Courtesy of Pearson Foundation and Rob Darrow

Kipp mentions that discussion boards allow students more than 45 minutes to respond to a question. Students who are shy may take the time to respond. According to the video above, Kipp says students can think more deeply about what they want to say. This is important because I have been in a classroom where the same six students will answer a question, and other students, who are always quiet, remain quiet. What if those same students are given a chance to thoughtfully respond in an online environment?

For example, a high school student who has Asperger’s Syndrome sees the answers in his head. He may communicate the answers very fast, and spin off on what interests him about the subject. If he is in an online environment, such as responding to a discussion board, he has the chance to think about the question, and answer what it asks through a thoughtfully written response.

In the video, Kipp says that the online structure allows her to differentiate instruction because students are working at different levels in the course. There is not an expectation for all students to read or write the same assignment at the same time.

What I like most about Kipp’s video is how she maintains an online presence through her written responses in email and gradebooks, and also through her video teaching.


By Becca Bridges


Darrow, Rob. “What DOES an Online Teacher Do?” California Dreamin’ Blog (2012): WordPress. Web. 23 June 2014.

Fauccet, Karen. Educationnext 11.3 (2011): Educationnext. Web. 22 June 2014.

Organization Online and on your Desktop (Week 3)

A few years ago, I worked for a publisher who piled newspapers, books, and glasses like a miniature, decaying New York City skyscraper. This was a man who invested in up-to-date computers to design newspapers completely in black and white. I owe most of my amateur InDesign and computer training to that newspaper, but I always wanted to do something about that desk.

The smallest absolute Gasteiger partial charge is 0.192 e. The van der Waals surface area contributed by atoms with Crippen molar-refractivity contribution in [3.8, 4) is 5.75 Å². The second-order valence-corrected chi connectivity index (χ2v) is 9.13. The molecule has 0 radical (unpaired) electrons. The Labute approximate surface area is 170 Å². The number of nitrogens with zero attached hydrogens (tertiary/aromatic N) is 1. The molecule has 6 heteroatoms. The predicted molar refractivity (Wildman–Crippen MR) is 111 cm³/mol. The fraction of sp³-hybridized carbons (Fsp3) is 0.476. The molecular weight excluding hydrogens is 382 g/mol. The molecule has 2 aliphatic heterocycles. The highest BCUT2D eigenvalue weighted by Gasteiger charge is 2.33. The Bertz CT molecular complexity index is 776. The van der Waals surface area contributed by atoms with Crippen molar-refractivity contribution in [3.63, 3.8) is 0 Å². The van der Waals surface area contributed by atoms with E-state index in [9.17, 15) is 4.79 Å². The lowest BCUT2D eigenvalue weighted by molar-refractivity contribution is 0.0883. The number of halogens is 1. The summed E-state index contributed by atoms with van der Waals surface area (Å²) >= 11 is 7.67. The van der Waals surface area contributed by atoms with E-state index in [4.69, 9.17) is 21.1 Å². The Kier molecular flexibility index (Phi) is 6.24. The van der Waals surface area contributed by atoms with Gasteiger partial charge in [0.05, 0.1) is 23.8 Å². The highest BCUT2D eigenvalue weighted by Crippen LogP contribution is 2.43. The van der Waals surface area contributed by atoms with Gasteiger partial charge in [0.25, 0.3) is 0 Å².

Courtesy of

Maybe your emails, important Word documents, and other online communications are – in the words of Elrond from the movie The Fellowship of the Ring – “scattered, divided, leaderless.” The most important ideas from Scott Warnock’s chapters 5 and 6 in Teaching Writing Online are considering everything we, as teachers, need to take with us into an online environment. As Warnock wrote in the introductory chapter, we are not completely changing our teaching style, presentation or information. He wrote in guideline 2, “You want to think about migration, not transformation, when teaching online” (xvii). I think this guideline applies to organizing information for online classes, too.

Links, information for a syllabus, and emails might look like a pile of canned goods before organization. If you’ve had experience organizing recycling, you might know that each type of recyclable can be organized within your home. For example, my family uses a box system.  We label each box “glass” or “aluminum cans.” The same concept of organization applies to planning for an online teaching structure.

The four most important points I found in Warnock’s chapters 5 and 6 include: title, communication, availability, and planning. When you begin with any document, syllabus or paper, a title is a great starting point. I struggle with creating titles for my creative writing, but – as Warnock suggests in both chapters – a title of the syllabus or in the subject line of an email should be specific and match the course or subject matter (38, 50). For example, if I create a semester syllabus for a ninth grade English 1 class, I might give the syllabus the title “English 1, First Session.” It states the exact title of the class, and lets high school students know which session they are taking. In an online learning environment for high school students, the traditional block or period might change to session. What word would you use?